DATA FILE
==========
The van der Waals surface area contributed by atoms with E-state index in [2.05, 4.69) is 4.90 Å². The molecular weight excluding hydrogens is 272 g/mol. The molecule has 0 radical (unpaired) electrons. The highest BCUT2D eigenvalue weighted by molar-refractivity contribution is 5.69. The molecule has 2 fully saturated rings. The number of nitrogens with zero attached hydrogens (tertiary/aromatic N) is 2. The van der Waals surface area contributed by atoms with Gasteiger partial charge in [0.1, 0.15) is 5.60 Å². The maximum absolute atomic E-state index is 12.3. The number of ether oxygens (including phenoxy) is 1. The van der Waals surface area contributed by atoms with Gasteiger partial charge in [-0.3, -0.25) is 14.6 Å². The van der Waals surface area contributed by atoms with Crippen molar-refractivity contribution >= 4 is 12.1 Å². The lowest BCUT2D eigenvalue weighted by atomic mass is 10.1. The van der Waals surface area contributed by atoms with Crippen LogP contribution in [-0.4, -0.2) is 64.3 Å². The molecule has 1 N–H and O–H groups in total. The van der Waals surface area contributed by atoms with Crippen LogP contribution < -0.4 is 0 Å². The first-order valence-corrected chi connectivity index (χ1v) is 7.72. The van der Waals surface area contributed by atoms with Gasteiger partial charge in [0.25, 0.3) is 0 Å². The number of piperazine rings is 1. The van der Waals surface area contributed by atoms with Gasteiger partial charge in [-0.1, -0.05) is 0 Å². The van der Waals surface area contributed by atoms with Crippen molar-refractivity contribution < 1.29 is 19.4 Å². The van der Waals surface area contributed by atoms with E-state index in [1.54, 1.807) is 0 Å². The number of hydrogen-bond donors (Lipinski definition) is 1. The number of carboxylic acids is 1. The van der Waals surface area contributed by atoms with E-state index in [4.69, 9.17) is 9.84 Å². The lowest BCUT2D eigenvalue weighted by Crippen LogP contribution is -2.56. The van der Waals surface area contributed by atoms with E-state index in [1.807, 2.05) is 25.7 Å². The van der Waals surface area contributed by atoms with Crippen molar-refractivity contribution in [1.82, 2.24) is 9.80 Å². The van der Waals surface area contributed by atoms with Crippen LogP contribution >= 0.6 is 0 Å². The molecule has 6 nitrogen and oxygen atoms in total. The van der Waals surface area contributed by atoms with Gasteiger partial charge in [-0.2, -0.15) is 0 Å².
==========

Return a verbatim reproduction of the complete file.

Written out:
The van der Waals surface area contributed by atoms with E-state index in [2.05, 4.69) is 4.90 Å². The molecular weight excluding hydrogens is 272 g/mol. The molecule has 0 radical (unpaired) electrons. The highest BCUT2D eigenvalue weighted by molar-refractivity contribution is 5.69. The molecule has 2 fully saturated rings. The number of nitrogens with zero attached hydrogens (tertiary/aromatic N) is 2. The van der Waals surface area contributed by atoms with Gasteiger partial charge in [0.1, 0.15) is 5.60 Å². The maximum absolute atomic E-state index is 12.3. The number of ether oxygens (including phenoxy) is 1. The van der Waals surface area contributed by atoms with Gasteiger partial charge in [-0.3, -0.25) is 14.6 Å². The van der Waals surface area contributed by atoms with Crippen molar-refractivity contribution >= 4 is 12.1 Å². The lowest BCUT2D eigenvalue weighted by atomic mass is 10.1. The van der Waals surface area contributed by atoms with Crippen LogP contribution in [-0.4, -0.2) is 64.3 Å². The molecule has 1 N–H and O–H groups in total. The van der Waals surface area contributed by atoms with Crippen LogP contribution < -0.4 is 0 Å². The first-order valence-corrected chi connectivity index (χ1v) is 7.72. The van der Waals surface area contributed by atoms with Gasteiger partial charge in [0.25, 0.3) is 0 Å². The number of piperazine rings is 1. The van der Waals surface area contributed by atoms with Gasteiger partial charge in [-0.1, -0.05) is 0 Å². The van der Waals surface area contributed by atoms with Crippen molar-refractivity contribution < 1.29 is 19.4 Å². The van der Waals surface area contributed by atoms with E-state index in [1.54, 1.807) is 0 Å². The number of hydrogen-bond donors (Lipinski definition) is 1. The number of carboxylic acids is 1. The van der Waals surface area contributed by atoms with E-state index in [4.69, 9.17) is 9.84 Å². The lowest BCUT2D eigenvalue weighted by Crippen LogP contribution is -2.56. The van der Waals surface area contributed by atoms with E-state index in [1.807, 2.05) is 25.7 Å². The van der Waals surface area contributed by atoms with Crippen molar-refractivity contribution in [1.82, 2.24) is 9.80 Å². The van der Waals surface area contributed by atoms with Crippen LogP contribution >= 0.6 is 0 Å². The molecule has 6 nitrogen and oxygen atoms in total. The van der Waals surface area contributed by atoms with Gasteiger partial charge in [-0.2, -0.15) is 0 Å².